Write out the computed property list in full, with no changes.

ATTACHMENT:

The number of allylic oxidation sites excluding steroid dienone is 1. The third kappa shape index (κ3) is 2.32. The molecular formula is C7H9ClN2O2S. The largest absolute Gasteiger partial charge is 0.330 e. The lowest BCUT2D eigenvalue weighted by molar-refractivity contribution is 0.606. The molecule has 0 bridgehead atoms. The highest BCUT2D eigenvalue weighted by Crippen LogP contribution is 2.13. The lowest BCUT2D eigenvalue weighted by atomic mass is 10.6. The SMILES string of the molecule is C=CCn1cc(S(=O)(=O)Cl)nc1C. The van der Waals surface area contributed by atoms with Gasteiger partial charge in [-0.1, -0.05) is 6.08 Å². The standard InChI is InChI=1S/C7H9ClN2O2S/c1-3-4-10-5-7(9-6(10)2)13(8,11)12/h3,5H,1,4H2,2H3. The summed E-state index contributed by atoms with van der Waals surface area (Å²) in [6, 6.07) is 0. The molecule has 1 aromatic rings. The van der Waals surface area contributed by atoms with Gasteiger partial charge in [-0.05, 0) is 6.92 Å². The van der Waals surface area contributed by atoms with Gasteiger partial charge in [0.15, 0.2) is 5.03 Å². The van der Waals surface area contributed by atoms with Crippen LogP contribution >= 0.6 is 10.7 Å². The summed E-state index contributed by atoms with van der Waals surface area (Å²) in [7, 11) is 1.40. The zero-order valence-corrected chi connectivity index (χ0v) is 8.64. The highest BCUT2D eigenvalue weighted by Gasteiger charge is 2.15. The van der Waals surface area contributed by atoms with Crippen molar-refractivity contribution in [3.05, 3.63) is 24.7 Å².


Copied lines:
The number of allylic oxidation sites excluding steroid dienone is 1. The third kappa shape index (κ3) is 2.32. The molecular formula is C7H9ClN2O2S. The largest absolute Gasteiger partial charge is 0.330 e. The lowest BCUT2D eigenvalue weighted by molar-refractivity contribution is 0.606. The molecule has 0 bridgehead atoms. The highest BCUT2D eigenvalue weighted by Crippen LogP contribution is 2.13. The lowest BCUT2D eigenvalue weighted by atomic mass is 10.6. The SMILES string of the molecule is C=CCn1cc(S(=O)(=O)Cl)nc1C. The van der Waals surface area contributed by atoms with Gasteiger partial charge in [-0.1, -0.05) is 6.08 Å². The standard InChI is InChI=1S/C7H9ClN2O2S/c1-3-4-10-5-7(9-6(10)2)13(8,11)12/h3,5H,1,4H2,2H3. The summed E-state index contributed by atoms with van der Waals surface area (Å²) in [6, 6.07) is 0. The molecule has 1 aromatic rings. The van der Waals surface area contributed by atoms with Gasteiger partial charge in [-0.05, 0) is 6.92 Å². The van der Waals surface area contributed by atoms with Gasteiger partial charge in [0.15, 0.2) is 5.03 Å². The van der Waals surface area contributed by atoms with Crippen LogP contribution >= 0.6 is 10.7 Å². The summed E-state index contributed by atoms with van der Waals surface area (Å²) in [7, 11) is 1.40. The zero-order valence-corrected chi connectivity index (χ0v) is 8.64. The highest BCUT2D eigenvalue weighted by Gasteiger charge is 2.15. The van der Waals surface area contributed by atoms with Crippen molar-refractivity contribution in [3.05, 3.63) is 24.7 Å².